Labor analysts don't want Hubbard County to become a population of slackers. Last week's increase in the minimum wage law had little impact on the county since most employers already pay above it. But other workplace issues could potentially pose a real threat - a looming labor shortage and too many people not joining the workforce. Labor analysts predict that in three years, when Baby Boomers start retiring, the regional workforce could be so depleted that if people aren't trained immediately to begin assuming those jobs, counties, including Hubbard, will be forced to import workers.
For Hubbard County it was déja vu all over again. Residents near Emmaville were startled to hear tornado sirens blaring from Camp Wilderness, the Boy Scout camp. The sirens started just before 3 a.m. Tuesday and sounded continuously for 30 minutes. Rural Osage residents in northern Becker County woke to the sound of a freight train around 2:30 a.m., the tell-tale sound of a tornado. "I was petrified," said Warren Paulson, who was sleeping in his camper trailer near Osage.
If you thought gas prices were outrageous, a $12 cheeseburger will really get your blood boiling. An increase in the federal minimum wage Thursday may be much ado about nothing. Or it could cause a cascade of rising food and beverage prices. And it could be the beginning of yet another groundswell to raise Minnesota's minimum wage, which has now fallen behind the federal rate for the first time. A similar push for higher state minimum wages by the Legislature last spring ended with Gov.
The County Road 4 corridor is becoming clogged with rush hour traffic. Early mornings and late afternoons, a steady stream of vehicles commutes back and forth to Park Rapids from lake or rural homes. The same is true for state Highway 34, on either side of Park Rapids. With gas hovering at the $4 per gallon mark, Hubbard County officials and area businesses are looking more seriously at a mass transit system, but it could be awhile before the buses are off and running. July 15 a human resources roundtable was convened in Park Rapids to look at a number of issues that affect area employ
Brinn Krabbenhoft is living a fairy tale. Well, that's if you overlook the 16-hour days, occasionally squabbling kids, being surrounded by divas and wearing a hot itchy wig. But she gets to vent in a way that would make any overworked mom envious. She transforms into a crazed psycho, screaming and wandering around. Typical Grimm's fairy tale.
Hubbard County commissioner Lyle Robinson will face a primary run-off Sept. 9. Three candidates have filed to oppose the longtime county board member while fellow commissioner Dick Devine is running unopposed. Robinson, who has served on the board since 1987, will face Cynthia McGrath from Akeley, Martin "Marty" Steffel, rural Nevis, and George M. Taylor Jr., Laporte. Robinson represents Dist.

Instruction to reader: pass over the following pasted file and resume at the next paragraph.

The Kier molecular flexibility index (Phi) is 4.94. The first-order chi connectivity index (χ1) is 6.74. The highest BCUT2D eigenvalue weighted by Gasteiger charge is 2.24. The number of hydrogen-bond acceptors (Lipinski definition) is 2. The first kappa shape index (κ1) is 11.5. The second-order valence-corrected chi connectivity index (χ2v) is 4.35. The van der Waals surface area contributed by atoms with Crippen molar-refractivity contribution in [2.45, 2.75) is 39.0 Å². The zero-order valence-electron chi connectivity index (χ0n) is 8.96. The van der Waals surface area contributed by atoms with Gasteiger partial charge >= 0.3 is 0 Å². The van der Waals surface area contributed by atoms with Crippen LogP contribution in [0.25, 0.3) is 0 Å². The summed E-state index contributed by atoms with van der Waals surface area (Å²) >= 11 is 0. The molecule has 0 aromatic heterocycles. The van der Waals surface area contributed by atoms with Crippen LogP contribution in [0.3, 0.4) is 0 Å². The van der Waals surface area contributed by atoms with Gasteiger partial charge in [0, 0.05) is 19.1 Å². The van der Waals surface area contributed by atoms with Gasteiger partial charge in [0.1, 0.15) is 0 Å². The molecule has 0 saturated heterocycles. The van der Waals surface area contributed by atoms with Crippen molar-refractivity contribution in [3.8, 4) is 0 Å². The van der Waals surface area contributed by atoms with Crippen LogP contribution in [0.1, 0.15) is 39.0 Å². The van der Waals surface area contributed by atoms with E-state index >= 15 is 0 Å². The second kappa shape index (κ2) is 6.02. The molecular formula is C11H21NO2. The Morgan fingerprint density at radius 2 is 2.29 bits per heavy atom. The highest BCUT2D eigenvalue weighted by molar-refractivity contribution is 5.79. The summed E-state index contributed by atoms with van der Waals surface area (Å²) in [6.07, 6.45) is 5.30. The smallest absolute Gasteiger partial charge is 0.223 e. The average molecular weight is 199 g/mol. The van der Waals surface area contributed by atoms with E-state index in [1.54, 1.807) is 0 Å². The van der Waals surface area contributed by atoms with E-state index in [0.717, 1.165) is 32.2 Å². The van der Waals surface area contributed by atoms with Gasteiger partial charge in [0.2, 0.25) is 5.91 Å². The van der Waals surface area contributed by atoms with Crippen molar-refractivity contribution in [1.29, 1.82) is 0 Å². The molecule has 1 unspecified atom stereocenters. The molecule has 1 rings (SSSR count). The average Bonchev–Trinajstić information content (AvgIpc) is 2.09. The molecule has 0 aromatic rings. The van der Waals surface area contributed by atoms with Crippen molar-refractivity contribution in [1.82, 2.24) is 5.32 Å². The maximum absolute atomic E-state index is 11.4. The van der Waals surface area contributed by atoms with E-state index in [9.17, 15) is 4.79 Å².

You cheapskate. See you in court. That was the gist of an e-mail sent to county administrators this week by the Association of Minnesota Counties (AMC), which suggested suing the state over cuts to the public defender system. AMC maintains costs in child protection cases should be incurred by the state, not cash-starved counties. The organization said it will sue to prove its point and to get counties out from under an estimated $5 million to $8 million in legal fees that could come due.
Tornados have stimulated the local economy. Aside from the obvious, shingles, building materials and logging, a vital sector of Hubbard County is in dire need of repair - its boats. Enter Izzy and Shawn Mahowald. The father-son welding team has a yard full of boats, awning supports, lifts and aluminum pieces unrecognizable as marine parts in their twisted condition.
By any measure, Dick Devine may be a tough opponent for anyone trying to unseat him from the Hubbard County Board. July 1 Devine played a round of golf, then attended a three-hour county meeting. Afterwards, he returned to Eagle View Golf Course for his second round that day. "I was walking out to putt and the next thing I knew I was looking up from the grass," he recalled. He went to St. Joseph's Area Health Services, then to a Fargo hospital for an angiogram. Two days later he filed to retain his Dist. 2 seat on the county board. "I'm feeling pretty good," Devine said.
If you ask Paul Bunyan, Mother Nature deserves a swift lumberjack kick in the keester. Mom drizzled on Paul's turtle races, doused the fishing contest and drenched his vendors. The only thing she didn't rain on was Paul's parade. Oh - and she let up both Friday and Saturday nights just in time for the dances to begin under the pavilion. But Paul Bunyan didn't get to be a legendary lumberjack being a wuss. And like the giant who overlooks their town, Akeley organizers of Paul Bunyan Days soldiered on despite the soggy weekend. Some events were moved to the fire hall.